Manisha Lalloo finds out how chemistry helps sports people listen to their bodies and perform at their best

Just because you can’t run 100m in 9.58s doesn’t mean you can’t have a career in sport. A number of chemists are using their skills to improve sporting prowess – and all without breaking a sweat.

With a client list that includes premiership football and rugby clubs, as well as individual sportspeople such as boxers, IPRO Interactive aims to give athletes the right information to optimise training and improve performance. A small but growing business based in Oxfordshire, UK, IPRO’s tool of choice is the saliva test.

Lickety spit

‘Most people in sport want to train harder than is actually beneficial,’ says Joe Dunbar, IPRO Interactive’s managing director. ‘So you need indications as to whether you’re doing too much or too little.’ IPRO Interactive’s tests measure the levels of key hormones and antibodies in saliva, to determine the fitness level of an athlete at various stages of training. For example, secretory immunoglobulin A (sIgA) is an antibody found in saliva as well as the eye and gut. Referred to as the first line of defence, low levels of sIgA can be used to predict illness. However, for athletes, low levels of sIgA could mean it’s time to rest. ‘When the immune system is suppressed, then the general performance isn’t so good and you have a higher risk of getting ill or injured,’ says Dunbar.

IPRO’s tests are quick, non-invasive, and provide results for athletes and trainers in a matter of minutes. ‘Our tests all rely on the technique called lateral flow diagnostics, which is similar to a pregnancy test,’ says Ahmed Jehanli, director of research and development. However, unlike a pregnancy test, which gives a yes or no answer, these tests give a quantitative readout for a number of analytes in a sample.

But creating quantitative tests that take only 15 minutes to run is a big challenge. Not only did the company have to develop sensors that could produce reliable quantitative data, it also had to formulate a buffer that would stabilise the saliva sample. ‘There’s a huge amount of chemistry involved in what we do,’ says Jehanli. In order to develop sensors, for example, the team often has to chemically modify analytes to produce corresponding antibodies. So a strong chemistry background is a must for anyone joining the team.

A new frontier

The work on biosensors is not just taking place in industry. Pankaj Vadgama, professor of clinical biochemistry at Queen Mary, University of London, UK, is also helping to improvesporting performance, as part of the Esprit project (elite sport performance research in training). However, in contrast to IPRO Interactive, Vadgama has chosen to focus on tissue rather than saliva.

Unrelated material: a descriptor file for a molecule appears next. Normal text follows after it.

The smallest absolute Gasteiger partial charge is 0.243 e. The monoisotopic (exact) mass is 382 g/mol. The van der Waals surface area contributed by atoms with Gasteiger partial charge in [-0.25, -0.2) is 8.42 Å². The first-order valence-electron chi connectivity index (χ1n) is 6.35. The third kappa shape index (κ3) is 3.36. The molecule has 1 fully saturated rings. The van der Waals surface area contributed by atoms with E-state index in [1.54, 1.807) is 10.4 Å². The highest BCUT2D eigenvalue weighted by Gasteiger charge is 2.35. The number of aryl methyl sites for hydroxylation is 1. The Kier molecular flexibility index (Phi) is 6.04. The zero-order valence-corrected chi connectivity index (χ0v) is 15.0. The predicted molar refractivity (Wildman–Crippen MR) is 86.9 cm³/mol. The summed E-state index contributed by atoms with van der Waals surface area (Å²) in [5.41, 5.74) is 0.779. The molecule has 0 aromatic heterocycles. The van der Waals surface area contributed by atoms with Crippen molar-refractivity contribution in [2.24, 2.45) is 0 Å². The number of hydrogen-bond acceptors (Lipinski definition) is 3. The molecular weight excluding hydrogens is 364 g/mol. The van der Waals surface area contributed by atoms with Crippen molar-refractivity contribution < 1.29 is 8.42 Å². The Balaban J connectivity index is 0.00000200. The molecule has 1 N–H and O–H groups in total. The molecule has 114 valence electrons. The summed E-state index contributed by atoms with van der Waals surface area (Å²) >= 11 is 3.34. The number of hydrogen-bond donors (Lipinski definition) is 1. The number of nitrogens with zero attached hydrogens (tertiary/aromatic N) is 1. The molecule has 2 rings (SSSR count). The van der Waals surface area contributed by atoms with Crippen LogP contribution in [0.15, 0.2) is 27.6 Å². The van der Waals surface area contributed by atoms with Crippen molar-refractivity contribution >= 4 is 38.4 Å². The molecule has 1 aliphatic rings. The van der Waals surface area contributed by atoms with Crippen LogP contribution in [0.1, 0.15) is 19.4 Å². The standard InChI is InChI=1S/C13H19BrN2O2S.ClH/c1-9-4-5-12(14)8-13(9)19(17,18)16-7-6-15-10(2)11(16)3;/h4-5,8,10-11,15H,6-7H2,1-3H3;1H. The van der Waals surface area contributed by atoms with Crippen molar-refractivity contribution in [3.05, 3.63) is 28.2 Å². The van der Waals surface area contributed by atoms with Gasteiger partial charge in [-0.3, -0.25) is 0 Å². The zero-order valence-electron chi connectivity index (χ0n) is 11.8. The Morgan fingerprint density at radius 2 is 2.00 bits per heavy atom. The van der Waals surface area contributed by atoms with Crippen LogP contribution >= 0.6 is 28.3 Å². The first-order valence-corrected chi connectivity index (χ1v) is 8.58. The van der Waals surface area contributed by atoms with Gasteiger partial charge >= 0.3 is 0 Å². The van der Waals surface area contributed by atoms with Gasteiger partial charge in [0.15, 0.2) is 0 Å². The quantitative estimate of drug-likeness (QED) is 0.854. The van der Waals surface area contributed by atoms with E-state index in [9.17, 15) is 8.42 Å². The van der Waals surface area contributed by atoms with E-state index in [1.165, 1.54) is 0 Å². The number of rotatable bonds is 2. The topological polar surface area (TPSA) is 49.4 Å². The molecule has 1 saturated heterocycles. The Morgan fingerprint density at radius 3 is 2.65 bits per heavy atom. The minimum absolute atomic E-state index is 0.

‘The exciting thing with tissue is that it’s a new frontier in a way,’ says Vadgama. ‘In tissue, it’s similar but not identical to what’s going on inside blood, which means you get different kinds of biological information.’

Vadgama’s team is developing needle electrodes, which sit just under the skin, in an effort to analyse the levels of glucose, oxygen and lactic acid present. ‘We’re focused on very simple targets which are extraordinarily important,’ he says. ‘If you know what’s going on with those, you know a great deal about the rest of the human, whether they are an athlete or not.’

Given its invasive nature, the main challenge for Vadgama’s team is not how to measure the analytes but to ensure that the device is safe to use. ‘In many ways, what we’re doing has more to do with materials chemistry in the sense that we’re obsessed with safety and biocompatibility and for that you must get the interface between the device and the human right,’ he says. As a result, Vadgama suggests that chemists with a good understanding of interfaces could have a lot to offer. And a background in analytical chemistry would be a definite plus.

For any biosensor to be used in the real world, getting the chemistry right is one aspect of a much wider picture. ‘Biosensors can’t be purely chemistry, they have to be partly engineering, materials science, design formation,’ says Vadgama. However, he sees this as positive. ‘Get in there because you discover that you’re working with engineers, biological scientists, medics, sports scientists and you’re designing a powerful system,’ he says. ‘Even though some of the chemistries are simple, the way they give you information about biology is wholly innovative so there are great new discoveries to be made.’